Although Leonard was involved in resistance to such US coercion, his conviction for the gunfight in which he was accused of shooting the Agents was a travesty of law - he may have known who did it, but refusing to tell authorities who defended their place and people against the pursuing FBI is not reason to imprison him.

I mention few individuals here, because US policy toward the peoples who inhabited North America, has been one of consistent falsity and betrayal, including betrayal of trust by people with traditions of truth and trust.
Unless the world looks clearly at well-recorded history, people may not understand the beauty and importance f their way, their vital relationship with that world, and the evil way in which they were treated, then one cannot understand why Indian youth have such difficulty in finding reason to live, to fulfill the beauty, power, magnificence of each life which exists.

The present culture which has taken over the world - utilitarian without respect, pretending that all immorality is ok with an imaginary and separate divinity ok'ing their every greedy impulse, is far off course, and it is necessary to look to another way of relationship with the spirit of life.

I would like to mention a couple of people who are revered in the US who by no means deserve their reputation:
Andrew Jackson on your $20 bills, turned upon and betrayed the Cherokee and other peoples whose alliance assisted him - he could not have won his battles in the 1812 war without them. He was a major instigator of the Trail of Tears, and forced them from their Eastern forest and mt. homes to Oklahoma. His true bio is worse than you imagine.
Teddy Roosevelt, whose giant head infests the Black Hills, was one who said that the only good Indian was a dead one. His "conservation" stance also was all about keeping the land for mining and domestication through farming, ranching, and logging. He was an Indian hater, racist in the most foul way. Mt. Rushmore's sculptures are an ugly evil rarely mentioned by anyone, and to have added his head to them was a most vile thing to do to the beautiful and ancient granite of a sacred land.. I don't wish to stir up anger, but DO wish to help others consider whether this monument should exist. This is personal opinion, and I invite you to consider whether such lack of respect should be engraved in stone.


RosemaryRannes HusbandNeedsPrayers (650)
Tuesday October 2, 2012, 11:37 pm
Native Americans and First Nations as well as many indigenous peoples worldwide have seen annihilation of their people, their culture, their lands ... what choices remain(ed)?
Today they are reclaiming their rights - to their own self governing, land claims, language, cultural and religious heritage and rites!
The 'lost ones' I see in the city are those who rely on drugs and alchohol to get by on a daily basis.
This saddens me and it saddens their community much more!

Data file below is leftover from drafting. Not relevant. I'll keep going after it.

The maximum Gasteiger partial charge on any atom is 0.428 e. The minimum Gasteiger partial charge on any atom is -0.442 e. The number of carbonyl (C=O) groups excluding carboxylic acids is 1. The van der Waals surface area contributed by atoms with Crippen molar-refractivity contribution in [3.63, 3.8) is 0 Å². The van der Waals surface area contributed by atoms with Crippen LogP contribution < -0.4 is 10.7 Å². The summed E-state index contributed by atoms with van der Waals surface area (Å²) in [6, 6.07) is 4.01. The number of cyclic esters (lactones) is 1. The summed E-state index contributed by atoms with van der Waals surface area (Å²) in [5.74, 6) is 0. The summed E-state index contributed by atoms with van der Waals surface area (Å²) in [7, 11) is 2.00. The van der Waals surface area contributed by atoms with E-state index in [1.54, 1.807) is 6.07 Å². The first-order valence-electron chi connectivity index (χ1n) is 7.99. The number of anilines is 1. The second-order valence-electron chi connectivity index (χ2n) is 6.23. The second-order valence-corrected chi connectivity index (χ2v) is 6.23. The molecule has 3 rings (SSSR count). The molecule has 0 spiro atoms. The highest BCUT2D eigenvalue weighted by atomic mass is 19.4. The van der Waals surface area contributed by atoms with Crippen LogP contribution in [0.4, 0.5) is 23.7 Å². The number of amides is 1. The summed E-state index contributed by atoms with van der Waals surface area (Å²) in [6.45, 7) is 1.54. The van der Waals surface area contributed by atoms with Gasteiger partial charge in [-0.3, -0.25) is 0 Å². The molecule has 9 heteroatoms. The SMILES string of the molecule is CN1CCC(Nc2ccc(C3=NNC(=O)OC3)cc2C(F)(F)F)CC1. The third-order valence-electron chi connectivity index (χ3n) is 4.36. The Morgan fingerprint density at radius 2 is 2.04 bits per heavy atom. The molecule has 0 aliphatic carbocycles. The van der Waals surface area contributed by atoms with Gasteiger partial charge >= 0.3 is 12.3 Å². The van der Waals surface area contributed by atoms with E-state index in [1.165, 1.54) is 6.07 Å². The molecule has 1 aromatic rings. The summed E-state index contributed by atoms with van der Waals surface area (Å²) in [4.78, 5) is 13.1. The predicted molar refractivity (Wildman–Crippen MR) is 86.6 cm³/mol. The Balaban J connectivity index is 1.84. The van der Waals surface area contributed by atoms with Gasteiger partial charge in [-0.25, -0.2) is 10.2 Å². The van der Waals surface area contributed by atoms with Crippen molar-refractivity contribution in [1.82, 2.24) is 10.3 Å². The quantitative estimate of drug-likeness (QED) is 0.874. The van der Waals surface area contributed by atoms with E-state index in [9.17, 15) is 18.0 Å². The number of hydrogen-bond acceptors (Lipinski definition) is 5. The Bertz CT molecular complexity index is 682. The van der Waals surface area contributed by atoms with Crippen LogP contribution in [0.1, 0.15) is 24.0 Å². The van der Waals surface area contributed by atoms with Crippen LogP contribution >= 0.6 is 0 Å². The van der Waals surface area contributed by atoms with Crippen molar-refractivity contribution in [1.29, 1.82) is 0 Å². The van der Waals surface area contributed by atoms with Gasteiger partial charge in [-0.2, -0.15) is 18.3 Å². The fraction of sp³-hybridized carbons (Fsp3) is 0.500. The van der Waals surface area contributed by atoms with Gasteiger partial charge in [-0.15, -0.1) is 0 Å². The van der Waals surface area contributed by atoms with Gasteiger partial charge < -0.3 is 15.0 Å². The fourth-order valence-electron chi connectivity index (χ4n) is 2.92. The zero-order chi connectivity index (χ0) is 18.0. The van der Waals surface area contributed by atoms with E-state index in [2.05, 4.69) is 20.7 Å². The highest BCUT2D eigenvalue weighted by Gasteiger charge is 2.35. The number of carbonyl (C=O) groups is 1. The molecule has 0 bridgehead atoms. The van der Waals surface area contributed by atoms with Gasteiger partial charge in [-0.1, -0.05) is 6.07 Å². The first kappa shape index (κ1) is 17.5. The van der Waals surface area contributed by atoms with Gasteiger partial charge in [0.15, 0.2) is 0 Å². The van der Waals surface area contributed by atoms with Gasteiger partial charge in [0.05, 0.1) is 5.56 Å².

Many who go back to their Traditional Way find their roots are deeper than imagined giving rise to renewed strength in body, mind and spirit. Those long ago strings that were severed find healing in sweat lodge ceremonies and healing circles.
It will take ... who knows how long it will take to give back what was stolen.
The memories carried in the hearts, minds and bodies of those who were taken from their parents and their home as children and thrown into residential schools continue to struggle suffering from the many physical and psychological abuses inflicted upon them.
For the next generations it's not o.k. to say, for example, that a baseball team or a football team take an Indian motife and turn it into something obscene ... you know what i mean ... it's everywhere in our sports 'culture' ... misguided themes that are no longer appropriate and should be changed!
Sacred lands that are still being fought for ... and the list goes on ...
We can honor Native American Day by realizing that as long as we continue to support a lack of respect and recognition of the rich heritage and vital contributions and beyond that, the basic right Native Americans have with the very same equality as white people, then maybe more funding will go into preventative measures, supporting issues to combat suicide and drug additions among young and old in Native American communities.
Poverty is key / critical ! Native Americans need jobs too. Discrimination and racism perpetuates poverty!
Education and training programs .... all so desperately needed for Native American youth with support initiatives.
Well let's face it ... the list goes on!
What can we do ... start by showing respect and offer our support wherever and whenever possible.
Donate whenever we can to help those in need on reservations especially in the winter.
Elders have so much to share and they need our help to ensure medical care and supplies are given.

Many good ideas have been expressed and I know that we all care. We need to continue to stand in solidarity with our Native American and First Nations people and aboriginal peoples.

“ We have to educate our young people. We want them to be proud of their heritage. ”
Principal Chief Leon Jones, Eastern Band of Cherokee

Black Elk, Holy Man of the Oglala Sioux 1863-1950

Over a hundred years ago Black Elk had a vision of the time when Indian people would heal from the devastating effects
of European migration. In his vision the Sacred Hoop which had been broken, would be mended in seven generations.
The children born into this decade will be the seventh generation.


Sandi C (98)
Saturday September 28, 2013, 5:28 am
sadly noted.